WASHINGTON DC, United States — This election, for democratic voters with a sense of humour, the Hillary Clinton campaign’s e-commerce site is offering “the everyday pantsuit tee,” printed with the presidential candidate’s iconic wardrobe staple, for just $30. For the more fashion conscious supporter, there’s a Clinton “campaign chic” scarf ($55) or t-shirts designed by Diane von Furstenburg and Tory Burch ($45).
Catering to customers at the other end of the political spectrum, the Donald Trump campaign’s online shop boasts a similar selection of slogan t-shirts, along with — of course — Trump’s now infamous “Make America Great Again” baseball caps and trucker hats (retailing between $25 and $30.)
Political merchandise isn’t anything new. Hopeful candidates have long been producing branded gear to sell or give away to supporters, while campaign buttons — pins, medallions or badges bearing political advertising — date back to George Washington.
But in recent election cycles, the role of official merchandise and apparel has expanded significantly. Buoyed by the advent of e-commerce — which has made it easier to sell products across the country at scale — as well as the growing importance of marketing presidential candidates as brands, political merchandise has become an increasingly important channel for fundraising, marketing and gathering data.
Over the last three elections, presidential hopefuls have been spending unprecedented amounts on branded merchandise and apparel. In 2008, Barack Obama — one of the first candidates to recognise the potential of having an online shop and raising significant funds through merchandise — spent $1.3 million producing t-shirts, posters and bumper stickers. According to campaign officials, Obama raised $37 million from branded product for his first campaign and a further $40 million during his 2012 re-election bid.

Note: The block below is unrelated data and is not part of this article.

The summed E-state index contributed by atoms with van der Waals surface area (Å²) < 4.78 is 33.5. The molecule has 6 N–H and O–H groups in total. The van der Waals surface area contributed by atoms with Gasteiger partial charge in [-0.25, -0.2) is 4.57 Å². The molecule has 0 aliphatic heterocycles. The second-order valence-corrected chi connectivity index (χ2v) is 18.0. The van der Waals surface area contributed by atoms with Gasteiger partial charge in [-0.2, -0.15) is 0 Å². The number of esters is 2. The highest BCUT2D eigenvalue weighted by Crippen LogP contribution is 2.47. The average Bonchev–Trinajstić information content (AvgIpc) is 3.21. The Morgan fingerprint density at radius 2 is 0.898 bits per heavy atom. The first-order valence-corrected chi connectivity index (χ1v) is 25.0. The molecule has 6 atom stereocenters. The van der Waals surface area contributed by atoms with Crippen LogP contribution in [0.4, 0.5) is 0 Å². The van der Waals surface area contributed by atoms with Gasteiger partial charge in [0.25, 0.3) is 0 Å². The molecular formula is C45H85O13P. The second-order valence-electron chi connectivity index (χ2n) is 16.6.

This election, by May 2016, unsuccessful Democratic candidate Bernie Sanders had spent $8.5 million on merchandise, according to federal disclosures, equivalent to around 5 percent of his campaign’s total expenditures. By comparison, at the same point in the campaign, Donald Trump had spent $4.7 million and Hillary Clinton had spent $1.4 million.
If you look at what the candidate pays for the shirt, versus what they’re selling the shirt for…that $20 goes a long way.
But how much merchandise are candidates actually selling — and how much money are they making from it? In accordance with the Federal Election Commission, presidential candidates aren’t allowed to sell anything for a personal profit. However, merchandise can be sold as part of a donation to a campaign, where 100 percent of the sale is registered as a contribution and the customer receives their t-shirt or hat as a kind of premium. “If a contributor spends $20 to buy a campaign t-shirt that cost the campaign $5, the contributor has made a $20 contribution,” explains Christian Hilland, deputy press officer at the FEC.
But, with no limit on how candidates price items, there is significant potential for campaigns to fund their political machines through merchandise. “The mark up is huge,” says Marshal Cohen, chief industry analyst at NPD Group. “If you look at what the candidate pays for the shirt, versus what they’re selling the shirt for…that $20 goes a long way.”
Without a doubt, one of the best-selling items form this election has been Donald Trump’s “Make America Great Again” trucker hats. In total, during the election, the official Republican nominee has spent more than $2 million producing the hats, including $217,804 in July alone. For the month of July, Trump used just one company to make his hats: Cali-Fame Headwear, a custom headwear company based in Carson, California. Trump’s branded version of Cali-Fame Headwear’s “5 panel patriot hat” costs $25, while the unbranded version retails for $15.50 on Cali-Fame Headwear’s website.